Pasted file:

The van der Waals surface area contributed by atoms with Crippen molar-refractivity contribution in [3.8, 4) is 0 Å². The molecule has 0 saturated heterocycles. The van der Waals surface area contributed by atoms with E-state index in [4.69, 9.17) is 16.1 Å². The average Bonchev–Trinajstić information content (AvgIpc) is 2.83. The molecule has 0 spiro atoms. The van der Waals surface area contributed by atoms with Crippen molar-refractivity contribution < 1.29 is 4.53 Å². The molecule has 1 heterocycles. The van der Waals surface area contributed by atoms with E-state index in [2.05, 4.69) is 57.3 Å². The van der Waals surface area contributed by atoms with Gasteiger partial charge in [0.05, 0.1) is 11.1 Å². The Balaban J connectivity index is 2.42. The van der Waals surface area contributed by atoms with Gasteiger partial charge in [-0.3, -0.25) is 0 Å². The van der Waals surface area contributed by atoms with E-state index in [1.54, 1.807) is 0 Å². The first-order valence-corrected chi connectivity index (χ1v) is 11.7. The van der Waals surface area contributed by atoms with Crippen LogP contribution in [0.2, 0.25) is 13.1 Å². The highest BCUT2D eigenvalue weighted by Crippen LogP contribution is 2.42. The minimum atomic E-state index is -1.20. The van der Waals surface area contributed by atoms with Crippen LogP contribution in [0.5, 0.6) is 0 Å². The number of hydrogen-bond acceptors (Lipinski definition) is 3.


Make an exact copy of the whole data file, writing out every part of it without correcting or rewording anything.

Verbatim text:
The van der Waals surface area contributed by atoms with Crippen molar-refractivity contribution in [3.8, 4) is 0 Å². The molecule has 0 saturated heterocycles. The van der Waals surface area contributed by atoms with E-state index in [4.69, 9.17) is 16.1 Å². The average Bonchev–Trinajstić information content (AvgIpc) is 2.83. The molecule has 0 spiro atoms. The van der Waals surface area contributed by atoms with Crippen molar-refractivity contribution < 1.29 is 4.53 Å². The molecule has 1 heterocycles. The van der Waals surface area contributed by atoms with E-state index in [2.05, 4.69) is 57.3 Å². The van der Waals surface area contributed by atoms with Gasteiger partial charge in [0.05, 0.1) is 11.1 Å². The Balaban J connectivity index is 2.42. The van der Waals surface area contributed by atoms with Gasteiger partial charge in [-0.3, -0.25) is 0 Å². The van der Waals surface area contributed by atoms with E-state index in [1.54, 1.807) is 0 Å². The first-order valence-corrected chi connectivity index (χ1v) is 11.7. The van der Waals surface area contributed by atoms with Crippen LogP contribution in [0.2, 0.25) is 13.1 Å². The highest BCUT2D eigenvalue weighted by Crippen LogP contribution is 2.42. The minimum atomic E-state index is -1.20. The van der Waals surface area contributed by atoms with Crippen LogP contribution in [0.5, 0.6) is 0 Å². The number of hydrogen-bond acceptors (Lipinski definition) is 3.